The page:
The Ghost Driver M J Corbett with Q&A

23838126Pub: CreateSpace Independent Publishing Platform

It’s 1991. American Police Detective, Peter Shure, is a lone-wolf with a laid back attitude. After the sudden death of his wife Lanah, five years earlier, he feels alone and helpless on the daunting streets of America.

In a desperate bid of finding hope, Peter is assigned a new partner whose loving family and easy-going nature offer him a new sense of self-worth, as well as a light at the end of a lengthy tunnel.

Will the detectives manage to solve the crimes that burden their day-to-day lives?

Is Peter destined to hold his wife again?

Who is the mysterious, Ghost Driver?

The Ghost Driver is a fast paced read that focuses on the main character Pete Shure, who is a detective. Pete lost his wife to cancer and has visions of her which keeps him clinging onto life. There are some great characters whom you will like and who have interesting dialog,

The novel tells of Pete’s cases and dips in and out of these and his personal life.

As a debut novel it is readable and interesting and once you get used to the style of writing, it turns out to be quite a story.

I think it is ‘a man’s’ read as I don’t think the story is aimed a women’s market, with the cars, detectives stories and guns and drugs I think it definitely deviates towards the male market.


The following is a Q & A with the author of The Ghost Driver.

1 Do you like Pete have a passion for comic books?

I wouldn’t say that I have a huge passion for comics but I certainly enjoy the ideas that they portray – the sense of heroism within a fictitious story. I like the thought of the world having somebody to call a ‘True Hero’. I think that, amidst a life of the ordinary, it’d be great to have someone like the Ghost Driver, who helps to make the streets a better/safer place and keeps the criminals on their toes.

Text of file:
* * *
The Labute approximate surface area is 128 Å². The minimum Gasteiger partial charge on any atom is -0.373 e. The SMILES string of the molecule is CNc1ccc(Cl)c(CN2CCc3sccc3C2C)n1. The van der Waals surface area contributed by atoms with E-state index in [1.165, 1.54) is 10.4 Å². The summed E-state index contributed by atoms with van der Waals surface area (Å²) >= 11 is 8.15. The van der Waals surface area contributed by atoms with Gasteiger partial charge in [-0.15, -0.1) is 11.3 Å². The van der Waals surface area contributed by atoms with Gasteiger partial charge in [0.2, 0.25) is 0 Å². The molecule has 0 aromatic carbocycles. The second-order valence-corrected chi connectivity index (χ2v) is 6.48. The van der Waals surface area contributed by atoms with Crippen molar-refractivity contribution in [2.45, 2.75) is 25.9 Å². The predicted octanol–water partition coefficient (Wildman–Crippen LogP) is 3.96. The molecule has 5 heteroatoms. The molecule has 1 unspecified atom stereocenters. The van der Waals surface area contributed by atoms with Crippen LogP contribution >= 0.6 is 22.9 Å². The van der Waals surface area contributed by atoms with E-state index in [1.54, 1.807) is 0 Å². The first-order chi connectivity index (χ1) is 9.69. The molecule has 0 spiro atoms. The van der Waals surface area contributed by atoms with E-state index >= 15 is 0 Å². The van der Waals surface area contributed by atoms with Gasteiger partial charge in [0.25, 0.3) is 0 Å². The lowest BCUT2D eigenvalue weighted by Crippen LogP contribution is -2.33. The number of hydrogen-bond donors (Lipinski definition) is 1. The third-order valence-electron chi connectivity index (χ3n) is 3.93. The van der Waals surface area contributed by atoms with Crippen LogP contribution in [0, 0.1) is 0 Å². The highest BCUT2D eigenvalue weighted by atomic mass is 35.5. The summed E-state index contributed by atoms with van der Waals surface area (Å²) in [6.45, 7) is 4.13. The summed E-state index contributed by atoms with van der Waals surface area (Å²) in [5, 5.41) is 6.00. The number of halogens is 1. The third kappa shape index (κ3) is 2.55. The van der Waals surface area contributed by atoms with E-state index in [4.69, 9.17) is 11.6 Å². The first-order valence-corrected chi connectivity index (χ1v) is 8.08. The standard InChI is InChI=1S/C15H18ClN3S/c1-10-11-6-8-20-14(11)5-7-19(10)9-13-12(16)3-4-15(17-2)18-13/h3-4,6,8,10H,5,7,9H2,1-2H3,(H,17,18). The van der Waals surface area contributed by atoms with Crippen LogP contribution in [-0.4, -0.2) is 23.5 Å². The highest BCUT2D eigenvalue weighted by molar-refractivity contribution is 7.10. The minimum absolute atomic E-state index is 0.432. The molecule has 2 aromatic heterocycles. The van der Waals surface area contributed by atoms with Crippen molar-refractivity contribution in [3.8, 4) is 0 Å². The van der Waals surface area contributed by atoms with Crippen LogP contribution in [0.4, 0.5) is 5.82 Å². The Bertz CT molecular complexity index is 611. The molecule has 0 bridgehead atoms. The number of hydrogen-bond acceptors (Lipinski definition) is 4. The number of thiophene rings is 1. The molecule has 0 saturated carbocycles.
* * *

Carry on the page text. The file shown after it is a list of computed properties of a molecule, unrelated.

My grandfather was a lover of all things ‘fiction’ and used to adore watching the typical films of his time such as king Kong. Once Superman came out in 1978 (my birth year) he would always tune in around Christmas and watch it on ‘the box’ as he liked to call it. His interest in fiction rubbed off on me. He was a truly great man and I miss him dearly. Every day.

2. The Ghost Driver has an American feel to it, why did you write it like this?

I chose to set the story in America due to it appealing to me more than most other countries. I am from the UK, so writing about a place where I live, although easier (less research needed), seemed somewhat bland. A story of fiction is meant to be about the unlikely. It’s a place where we can all let our hair down and enjoy the creation of certain things that would normally be classed as ‘impossible’ in the everyday world.

3, The images shown, such as the headstone, are they real?

The images shown in the book are there to break up the text and to add a different layer of immersion. The headstone, as referred to, was downloaded from a website (the name escapes me) which allowed users to manipulate the stone’s face and add their own text. As for the newspaper clippings those too were of a similar vein to the headstone. I suppose the desire to use these clippings came from the older Christopher Reeve Superman movies, where Lois Lain and the Daily Planet, used to report on their findings regarding the man of steel.